Leonard Tay, director of Research, CB Richard Ellis, said: “Overall, we see a return of volume in (the) residential market in second quarter as quite encouraging.

“In the next two quarters, at least for the whole of 2008, we think volume will be sustainable and we expect transaction volumes for new home sales to finish the year at 4,000 to 5,000 units.”

In the second quarter, 70 per cent of new home sales were from the non-central areas. Colliers said Singapore’s positive mid-term prospects on the back of the completion of its two integrated resorts and Marina Bay Financial Centre will help to hold prices steady, and ensure that they do not decline by more than 3 per cent in the third quarter.

Overall, analysts said the residential property sector fared reasonably well in the first half of 2008, given the difficult external environment.

Ku Swee Yong, director of Marketing and Business Development, Savills (Singapore), said: “Transaction levels, price levels have held up pretty well. Most people have forgotten that the transaction in the first half of 2005 is similar to that of today. So it’s not as bad as what the market thinks.”

In the public housing market, resale prices continued to increase on the back of strong demand. They rose by 4.5 per cent, up from 3.7 per cent in the first quarter.

Meanwhile, office rentals went up by 6.3 per cent in the second quarter – the lowest increase in the past two years.

Analysts said they expect rents to remain flat for most of 2009 before trending downwards in 2010 to what they call more sustainable levels of S$12 to S$15 psf per month in the core business district.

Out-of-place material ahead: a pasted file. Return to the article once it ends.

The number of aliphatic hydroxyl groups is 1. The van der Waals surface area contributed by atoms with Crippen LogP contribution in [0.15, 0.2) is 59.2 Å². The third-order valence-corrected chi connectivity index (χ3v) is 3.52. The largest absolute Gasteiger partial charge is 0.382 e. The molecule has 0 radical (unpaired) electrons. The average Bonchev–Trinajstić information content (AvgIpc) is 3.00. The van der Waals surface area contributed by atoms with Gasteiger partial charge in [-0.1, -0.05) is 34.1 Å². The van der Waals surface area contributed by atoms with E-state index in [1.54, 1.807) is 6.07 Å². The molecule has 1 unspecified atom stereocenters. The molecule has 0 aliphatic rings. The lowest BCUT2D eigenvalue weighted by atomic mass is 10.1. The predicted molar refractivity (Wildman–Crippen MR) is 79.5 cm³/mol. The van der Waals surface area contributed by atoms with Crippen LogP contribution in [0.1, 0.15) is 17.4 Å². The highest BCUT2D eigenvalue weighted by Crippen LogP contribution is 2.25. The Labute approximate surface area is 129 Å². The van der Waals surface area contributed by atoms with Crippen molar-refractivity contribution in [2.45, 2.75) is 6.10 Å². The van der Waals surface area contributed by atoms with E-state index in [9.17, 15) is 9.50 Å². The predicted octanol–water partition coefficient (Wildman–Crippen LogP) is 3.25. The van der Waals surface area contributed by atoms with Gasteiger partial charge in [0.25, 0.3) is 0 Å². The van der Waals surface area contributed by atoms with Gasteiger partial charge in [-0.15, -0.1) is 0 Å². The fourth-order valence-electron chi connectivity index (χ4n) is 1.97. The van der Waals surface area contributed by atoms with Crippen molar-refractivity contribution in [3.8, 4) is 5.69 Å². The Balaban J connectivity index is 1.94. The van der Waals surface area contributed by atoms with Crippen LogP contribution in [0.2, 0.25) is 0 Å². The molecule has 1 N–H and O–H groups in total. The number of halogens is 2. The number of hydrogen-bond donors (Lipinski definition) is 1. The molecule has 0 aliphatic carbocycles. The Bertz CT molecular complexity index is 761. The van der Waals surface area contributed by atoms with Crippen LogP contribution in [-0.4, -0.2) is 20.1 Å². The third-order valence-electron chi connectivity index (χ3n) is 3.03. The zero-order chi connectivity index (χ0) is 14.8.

In the next six to 12 months, landlords are expected to shift from profit focus to tenant retention as tenants start resisting further rental price increases.

In the industrial property sector, strong demand has pushed the average occupancy rate for factories to its highest since 2000, at 93.1 per cent. The take-up for warehouses also increased by 0.4 percentage point in the second quarter.

Despite the healthy take-up for both types of industrial space, the rental index for warehouses has remained unchanged for the quarter, while the index for factories rose by only 2.3 per cent quarter-on-quarter in the second quarter, compared to a quarter-on-quarter increase of 5.7 per cent in the first quarter.

As such, demand for industrial space is expected to remain healthy in the third quarter, but rents may only see a slight increase.

Source : Channel NewsAsia – 25 Jul 2008